Perhaps before you were sending out more than 100 invites a week. How many of those prospects led you to deals? Now, perhaps you’re sending out 100, or maybe less. So, think of this as an opportunity to improve your acceptance rate and focus on the right prospects using more efficient methods of lead generation.

These prospects should be quality, well-researched connections that might actually want to buy what you’re selling. Think about connections not just as connections but as possible clients. What types of people do you really want or need to be connecting with? A strong selling process and outreach strategy (see below) will ensure you’re targeting the right prospects.

Not every connection will be funneled down the sales pipeline, but perhaps the ones that aren’t can lead you to prospects that will.

Make sure to truly connect with your connections. When making sales deals, increasing your follower count may not help you unless the connections are quality ones. Connect with those that add notable value to your network.

How to form the best outreach strategy and increase your daily limits

Creating an outreach strategy that works around LinkedIn’s connections limit is the best way to prospect without getting flagged or banned. We already discussed focusing on quality over quantity, and making sure to create personal intro messages for each person you’re contacting is important, too.

Remember, these aren’t just connections; they’re people who want to feel valued. So be professional, kind, and personalize your interactions and invitations whenever possible. When prospects feel valued, they’ll add value.

For example, using tech tools like Surfe, which connects your CRM with LinkedIn, can make it easier to contact and track quality connections. You’ll be able to focus on quality prospects because it’s easy to tell if a prospect has been contacted. And, all interactions with them will be saved to the CRM clearly and concisely so other coworkers can see it – and no one’s time is wasted. Using a tool like Sales Navigator can help you better target the right quality contacts that should improve your acceptance rate when making connections.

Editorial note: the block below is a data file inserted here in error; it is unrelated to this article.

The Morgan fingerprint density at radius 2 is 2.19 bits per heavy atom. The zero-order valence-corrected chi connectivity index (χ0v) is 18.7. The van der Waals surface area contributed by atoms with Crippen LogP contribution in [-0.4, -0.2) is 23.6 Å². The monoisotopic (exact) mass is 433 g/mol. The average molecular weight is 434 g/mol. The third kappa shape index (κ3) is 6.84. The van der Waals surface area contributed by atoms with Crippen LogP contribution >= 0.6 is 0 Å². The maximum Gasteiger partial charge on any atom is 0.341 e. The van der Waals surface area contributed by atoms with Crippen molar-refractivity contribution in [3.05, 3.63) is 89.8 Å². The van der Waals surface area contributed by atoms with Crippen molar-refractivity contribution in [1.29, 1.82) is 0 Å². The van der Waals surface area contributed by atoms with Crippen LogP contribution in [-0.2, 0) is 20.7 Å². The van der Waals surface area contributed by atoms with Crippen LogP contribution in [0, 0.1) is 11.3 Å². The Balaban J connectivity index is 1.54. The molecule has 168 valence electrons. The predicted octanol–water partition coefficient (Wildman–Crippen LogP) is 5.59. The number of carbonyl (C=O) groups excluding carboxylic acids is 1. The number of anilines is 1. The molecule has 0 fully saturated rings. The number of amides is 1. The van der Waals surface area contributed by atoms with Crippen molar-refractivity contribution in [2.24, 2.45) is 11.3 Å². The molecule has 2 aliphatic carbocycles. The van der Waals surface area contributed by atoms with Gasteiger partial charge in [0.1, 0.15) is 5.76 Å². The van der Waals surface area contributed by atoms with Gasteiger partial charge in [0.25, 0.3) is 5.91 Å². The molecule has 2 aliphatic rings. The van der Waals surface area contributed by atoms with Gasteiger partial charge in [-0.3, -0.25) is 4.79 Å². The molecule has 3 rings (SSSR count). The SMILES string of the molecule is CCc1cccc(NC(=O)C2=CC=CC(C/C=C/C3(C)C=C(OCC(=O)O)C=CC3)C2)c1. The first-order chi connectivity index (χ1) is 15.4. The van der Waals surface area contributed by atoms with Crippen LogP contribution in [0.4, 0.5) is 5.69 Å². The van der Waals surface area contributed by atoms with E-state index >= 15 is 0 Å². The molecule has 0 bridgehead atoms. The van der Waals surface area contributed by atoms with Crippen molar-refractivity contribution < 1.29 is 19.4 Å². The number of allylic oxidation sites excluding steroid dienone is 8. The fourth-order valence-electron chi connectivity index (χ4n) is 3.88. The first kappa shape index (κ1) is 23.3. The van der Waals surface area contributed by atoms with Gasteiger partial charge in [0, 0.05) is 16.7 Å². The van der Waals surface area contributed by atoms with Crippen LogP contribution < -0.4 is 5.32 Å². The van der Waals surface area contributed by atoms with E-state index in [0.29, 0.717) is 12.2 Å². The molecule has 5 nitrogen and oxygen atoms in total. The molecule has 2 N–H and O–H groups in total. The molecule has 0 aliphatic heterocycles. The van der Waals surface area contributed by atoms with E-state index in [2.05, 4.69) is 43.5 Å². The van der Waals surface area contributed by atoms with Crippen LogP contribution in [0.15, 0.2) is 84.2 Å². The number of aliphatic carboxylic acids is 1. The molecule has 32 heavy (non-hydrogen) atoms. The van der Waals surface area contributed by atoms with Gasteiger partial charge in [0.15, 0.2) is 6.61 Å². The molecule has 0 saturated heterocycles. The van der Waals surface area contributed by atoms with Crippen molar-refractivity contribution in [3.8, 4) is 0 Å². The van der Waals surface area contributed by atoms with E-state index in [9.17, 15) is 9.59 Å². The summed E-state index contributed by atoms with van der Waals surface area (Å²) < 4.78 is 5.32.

Sign up for your free, 14-day trial or book a demo with Surfe to build more quality connections on LinkedIn.

Bottom line

Your outreach strategy should always include optimizing your profile, being an active member who interacts with connections and groups, and following general outreach practices like staying within your connection limits.

The new LinkedIn connections limit is here to stay, so the best action plan is to create a viable outreach strategy that focuses on quality connections and ensures you’re targeting the right prospects. This will lead to more sales and a higher ROI – and won’t have you getting banned on LinkedIn.